by Mary Zhu
AB 32, passed in 2006, designated the California Air Resource Board (CARB) to develop regulations and market mechanisms to reduce California green house gasses (GHG) to 1990 levels, a decrease of 12%. Reductions would begin in 2012 and gradually reach the goal of 12% reduction by 2020.
Interestingly, the proponents of Proposition 23 are not arguing the science that points to our need to reduce GHG. Instead, they claim AB 32 will lead to increased costs and taxes and job losses. Could this possibly be right or is this just the usual corporate greed manipulating the electorate and public policy?
The study that supporters of Proposition 23 cite is the only one that supports their claims. This is the June 2009 analysis of Varshney and Tootelian of the Sacramento State University, Business Department. Their report was funded by the California Small Business Roundtable. Using CARB data, they calculated a loss of more that 1 million jobs, nearly $77 billion in lost income and nearly $6 billion in business taxes if AB 32 is implemented.
Their analysis has been evaluated by the nonpartisan Legislative Analyst’s Office as “highly unreliable” and by James Sweeney (2/16/10), Director, Stanford Precourt Institute for Energy Efficiency, as “highly biased, based on false logic and unsound economic analysis.” Sweeney was not funded for this work. Here are only three of his several point by point critiques.
1. The Varshney/Tootelian report only included projected costs; they discounted the savings from fuel efficiency as too speculative to consider. Sweeney argues that savings will accrue because they are based on federal standards of fuel efficiency. Using the same CARB data, but including savings, Sweeney finds a gain of $15.5 billion to the state.
2. Varshney/Tootelian inflated the cost passed down to consumers by assuming that businesses will charge customers double the actual costs to businesses. 3. Varshney/Tootelian chose to ignore the economic stimulus of new green energy companies and construction and only focused on jobs lost.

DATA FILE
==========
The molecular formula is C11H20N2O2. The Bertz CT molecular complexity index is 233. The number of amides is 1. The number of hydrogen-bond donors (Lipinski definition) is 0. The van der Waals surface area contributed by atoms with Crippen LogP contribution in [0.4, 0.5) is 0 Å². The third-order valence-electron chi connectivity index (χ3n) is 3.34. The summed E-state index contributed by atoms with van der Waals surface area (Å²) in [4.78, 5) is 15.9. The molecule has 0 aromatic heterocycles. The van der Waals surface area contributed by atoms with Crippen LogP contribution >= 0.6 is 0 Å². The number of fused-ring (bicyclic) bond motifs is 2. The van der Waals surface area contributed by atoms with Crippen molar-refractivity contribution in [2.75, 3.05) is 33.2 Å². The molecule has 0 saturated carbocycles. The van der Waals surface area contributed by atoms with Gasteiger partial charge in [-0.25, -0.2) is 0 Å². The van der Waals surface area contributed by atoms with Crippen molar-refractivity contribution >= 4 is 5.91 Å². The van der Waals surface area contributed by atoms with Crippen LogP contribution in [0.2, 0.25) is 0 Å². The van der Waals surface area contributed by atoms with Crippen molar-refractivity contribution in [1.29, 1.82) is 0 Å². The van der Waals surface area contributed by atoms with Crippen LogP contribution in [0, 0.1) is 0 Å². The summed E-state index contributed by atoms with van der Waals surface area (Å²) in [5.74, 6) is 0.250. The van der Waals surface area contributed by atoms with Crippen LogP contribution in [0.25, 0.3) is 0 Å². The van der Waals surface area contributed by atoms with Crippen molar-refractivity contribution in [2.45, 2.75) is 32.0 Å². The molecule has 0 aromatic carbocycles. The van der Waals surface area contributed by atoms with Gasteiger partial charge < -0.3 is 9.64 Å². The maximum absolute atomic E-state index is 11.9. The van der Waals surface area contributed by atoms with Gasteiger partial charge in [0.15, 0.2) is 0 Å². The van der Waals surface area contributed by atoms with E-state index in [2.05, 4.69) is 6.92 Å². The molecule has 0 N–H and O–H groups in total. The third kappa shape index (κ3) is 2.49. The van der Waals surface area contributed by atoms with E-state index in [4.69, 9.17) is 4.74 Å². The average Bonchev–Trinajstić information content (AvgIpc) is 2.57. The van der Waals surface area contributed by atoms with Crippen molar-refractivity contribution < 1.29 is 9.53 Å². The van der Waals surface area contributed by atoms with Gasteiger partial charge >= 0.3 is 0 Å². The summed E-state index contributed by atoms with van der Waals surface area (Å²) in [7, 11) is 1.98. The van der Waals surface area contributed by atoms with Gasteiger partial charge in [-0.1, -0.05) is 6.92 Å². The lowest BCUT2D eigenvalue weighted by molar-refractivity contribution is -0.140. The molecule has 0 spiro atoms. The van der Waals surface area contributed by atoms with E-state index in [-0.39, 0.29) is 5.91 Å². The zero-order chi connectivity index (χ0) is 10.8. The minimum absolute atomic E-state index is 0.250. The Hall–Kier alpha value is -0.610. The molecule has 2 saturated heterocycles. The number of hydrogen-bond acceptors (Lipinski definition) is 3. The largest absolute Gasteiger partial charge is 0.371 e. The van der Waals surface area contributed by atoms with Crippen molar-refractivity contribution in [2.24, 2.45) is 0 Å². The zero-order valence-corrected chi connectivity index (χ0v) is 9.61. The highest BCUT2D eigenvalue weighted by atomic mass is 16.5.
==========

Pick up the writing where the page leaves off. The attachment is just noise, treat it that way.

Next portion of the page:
CARB’s economic analysis of March 2010 concluded that AB 32 would not affect California’s modest economic growth rate of 2.4% in the period 2006 to 2020. It will produce a 4.9% decrease in fuel expenditures and a reduction of 15% in GHG emissions.
These conclusions are consistent with the analysis of a group of 118 Ph.D. economists with expertise in California climate and energy issues. In their open letter, “The Most Expensive Thing We Can Do is Nothing ” (UCS, 8/12/10), they strongly disagree that the current recession should delay implementing AB32. Delay will increase the cost of later mitigation of environmental degradation. Decreasing local pollutants now will yield immediate benefits in health and welfare.
In summary, the only analysis that supports Proposition 23 has been soundly discredited by several diverse sources. Without a factual basis for Proposition 23, we are left with the conclusion that the money behind this bill is, in fact, corporate greed acting in total disregard for our California economy, environment and health.
And what is the current record holder for the most expensive campaign? The $154 million winner is Proposition 87 in 2006. This bill would have imposed a fee/tax on producers of oil extracted from California. At 230 million barrels of oil from California in 2005, these taxes would generate $4 billion over 10 years.
These revenues would be applied to alternative energy programs, with moneys distributed to California institutions and businesses. The points made in 2006 were that, while California is the third largest oil producing state, pays the highest gas prices and has the second worst air quality, it is the only state that does not collect an oil extraction fee. The opposition cited Big Government and the lack of absolute certainty in the implementation of this proposal. (League of Women Voters, 11/06.) The donors against this proposition were Chevron, AERA Energy and Occidental Oil and Gas (Public Policy Institute of California, 4/06). Prop 87 was rejected, 55% to 45%.
So in 2006, we let Big Oil evade their fair share of taxes. Too bad. Those revenues would be welcome today, as we confront draconian cuts in public services and/or increased personal taxes. And we could have grown local, private enterprises in sustainable energy.
Don’t let Big Oil put one over us again; get involved. The Union of Concerned Scientists has produced a mini documentary to screen at several national meetings on “The Dirty Energy Proposition: How Texas oil companies are trying to block clean energy progress in California. Please join us Thursday, September 23 from 7 to 8:30 PM at the Davis Community Church, 412 C Street, Davis. For additional information, go to: http://ucsusa.org/houseparty.